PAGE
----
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Designing a Downtown

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On Friday, July 19, 2002, the SBA hosted an open house at La Quinta Inn. It was an opportunity to met the volunteer, Governor-selected representatives that comprise the Idaho Economic Development Counsel, as well as many of the professionals from the Idaho Department of Commerce, including the Director of Community Development Jan Blickenstaff. On display were representations of the Downtown design ideas, and conversation was lively as people shared ideas on the many initiatives underway in Sandpoint.

This was an opportunity for the Economic Development Council to review Sandpoint’s economic development efforts, including the upgrade to Fifth Avenue, and the plans for downtown revitalization undertakings. Hosting such gatherings to help educate both public citizens and public servants is part of the momentum communities must generate to be positioned for receipt of a Community Development Block Grant. Such funding fuels major capital improvement projects like the Fifth Avenue project.

The Hudson Group “Downtown Revitalization System” (DRS) presentation takes you through every element of key design projects already presented to the Sandpoint City Council. If the design projects are implemented as suggested, vast improvements in the layout of the downtown would begin, creating a pedestrian’s dream and a attractive center for community and tourists alike. Outlined below are many of the design specifics, as presented in the DRS.

The design plans are focused to create maximum impact on what is considered the “heart” of Sandpoint – the area between Second Avenue and Third Avenue, Main Street and Oak Street, next to Farmin Park. If you don't envision this area as Sandpoint's heart, then you haven't yet taken a look at what's in the works.

The structural improvements are broken into three distinct segments. “The Phase 1 Focus Project on Second Avenue will establish the template for the character and style of streetscape improvements for future phases,” the plan explains.  Phase 2 suggestions are all predicated on the finalized plans for how Highway 2 and US 95 will intersect, and therefore, many downtown designs ideas and traffic routing patterns must wait until ITD completes their analysis.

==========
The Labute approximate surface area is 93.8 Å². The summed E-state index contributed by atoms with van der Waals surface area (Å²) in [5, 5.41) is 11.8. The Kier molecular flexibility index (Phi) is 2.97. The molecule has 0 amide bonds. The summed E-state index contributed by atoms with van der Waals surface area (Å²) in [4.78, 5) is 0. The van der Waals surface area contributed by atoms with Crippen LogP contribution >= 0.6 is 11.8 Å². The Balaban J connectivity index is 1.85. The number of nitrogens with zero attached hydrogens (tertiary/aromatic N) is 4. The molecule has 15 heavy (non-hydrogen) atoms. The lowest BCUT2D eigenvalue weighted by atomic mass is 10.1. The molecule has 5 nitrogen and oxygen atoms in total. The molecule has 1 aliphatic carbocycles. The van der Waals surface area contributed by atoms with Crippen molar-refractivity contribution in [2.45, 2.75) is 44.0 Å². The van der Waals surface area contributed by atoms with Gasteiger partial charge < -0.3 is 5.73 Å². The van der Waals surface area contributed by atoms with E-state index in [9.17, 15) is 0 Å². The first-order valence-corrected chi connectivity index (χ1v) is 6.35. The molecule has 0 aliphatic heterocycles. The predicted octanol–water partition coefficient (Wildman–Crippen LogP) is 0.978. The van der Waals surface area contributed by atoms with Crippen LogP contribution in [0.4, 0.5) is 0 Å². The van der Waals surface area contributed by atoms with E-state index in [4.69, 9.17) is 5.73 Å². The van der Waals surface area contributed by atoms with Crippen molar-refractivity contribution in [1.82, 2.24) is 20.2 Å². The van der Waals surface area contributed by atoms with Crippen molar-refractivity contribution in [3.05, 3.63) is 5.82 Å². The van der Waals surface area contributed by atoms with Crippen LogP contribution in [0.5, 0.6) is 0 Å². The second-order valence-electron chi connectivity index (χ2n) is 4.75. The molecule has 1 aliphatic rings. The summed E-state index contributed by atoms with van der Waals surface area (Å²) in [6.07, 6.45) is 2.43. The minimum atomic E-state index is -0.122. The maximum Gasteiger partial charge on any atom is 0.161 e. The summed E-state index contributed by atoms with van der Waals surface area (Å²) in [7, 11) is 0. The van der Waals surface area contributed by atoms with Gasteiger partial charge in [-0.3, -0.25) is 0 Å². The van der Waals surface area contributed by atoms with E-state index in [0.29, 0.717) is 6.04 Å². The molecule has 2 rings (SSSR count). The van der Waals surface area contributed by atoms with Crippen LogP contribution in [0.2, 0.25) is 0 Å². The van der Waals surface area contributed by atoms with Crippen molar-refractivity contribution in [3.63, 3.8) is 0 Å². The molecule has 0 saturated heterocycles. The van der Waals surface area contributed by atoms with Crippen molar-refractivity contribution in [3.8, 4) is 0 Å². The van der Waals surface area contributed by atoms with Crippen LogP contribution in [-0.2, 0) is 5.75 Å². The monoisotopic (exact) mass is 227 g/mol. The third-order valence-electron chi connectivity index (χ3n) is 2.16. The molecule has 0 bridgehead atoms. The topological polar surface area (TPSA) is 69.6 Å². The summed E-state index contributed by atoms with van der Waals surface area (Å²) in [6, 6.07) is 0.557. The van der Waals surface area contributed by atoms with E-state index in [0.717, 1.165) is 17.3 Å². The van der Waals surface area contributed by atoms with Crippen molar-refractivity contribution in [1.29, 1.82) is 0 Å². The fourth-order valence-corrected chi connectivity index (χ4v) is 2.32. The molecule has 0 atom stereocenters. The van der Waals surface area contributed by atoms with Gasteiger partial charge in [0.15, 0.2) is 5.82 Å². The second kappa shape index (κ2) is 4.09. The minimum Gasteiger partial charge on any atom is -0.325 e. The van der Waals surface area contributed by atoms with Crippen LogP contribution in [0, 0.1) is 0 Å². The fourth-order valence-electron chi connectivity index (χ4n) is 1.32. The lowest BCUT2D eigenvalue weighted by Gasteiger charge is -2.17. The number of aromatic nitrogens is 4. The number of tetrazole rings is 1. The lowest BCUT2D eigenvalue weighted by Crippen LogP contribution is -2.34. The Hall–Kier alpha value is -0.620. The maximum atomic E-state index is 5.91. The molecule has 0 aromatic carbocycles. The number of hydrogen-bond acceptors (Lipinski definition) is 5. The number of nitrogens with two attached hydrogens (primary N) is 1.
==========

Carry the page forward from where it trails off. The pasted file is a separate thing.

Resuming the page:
The design elements in Phase I stress a pedestrian environment. One way this is enhanced is with intersection bulb-outs or large, wide, rounded curb areas. “The key intersections of Main at Second and Oak at Third present an opportunity to enhance pedestrian space and safety by employing “bulb-outs” at the sidewalk and curb- line. Pedestrian safety is enhanced by this design element by allowing pedestrians to be seen better by motorists, as well as shortening the distance to cross traffic from curb to curb. Intersections with bulb-out curb lines also act as a passive “traffic-calming” design feature.”

The second key priority is illumination. “New pedestrian oriented illumination in the city center will add a dramatic improvement in the nighttime environment of Downtown Sandpoint. The street light style recommended by the SBA design committee will add a vertical stylistic feature to the streetscape, with downward- focused luminaires to maximize illumination and minimize glare. Luminaire poles will also have matching banner arms to hold colorful customized seasonal banners, which will add vertical dimension and visual interest to the downtown environment.”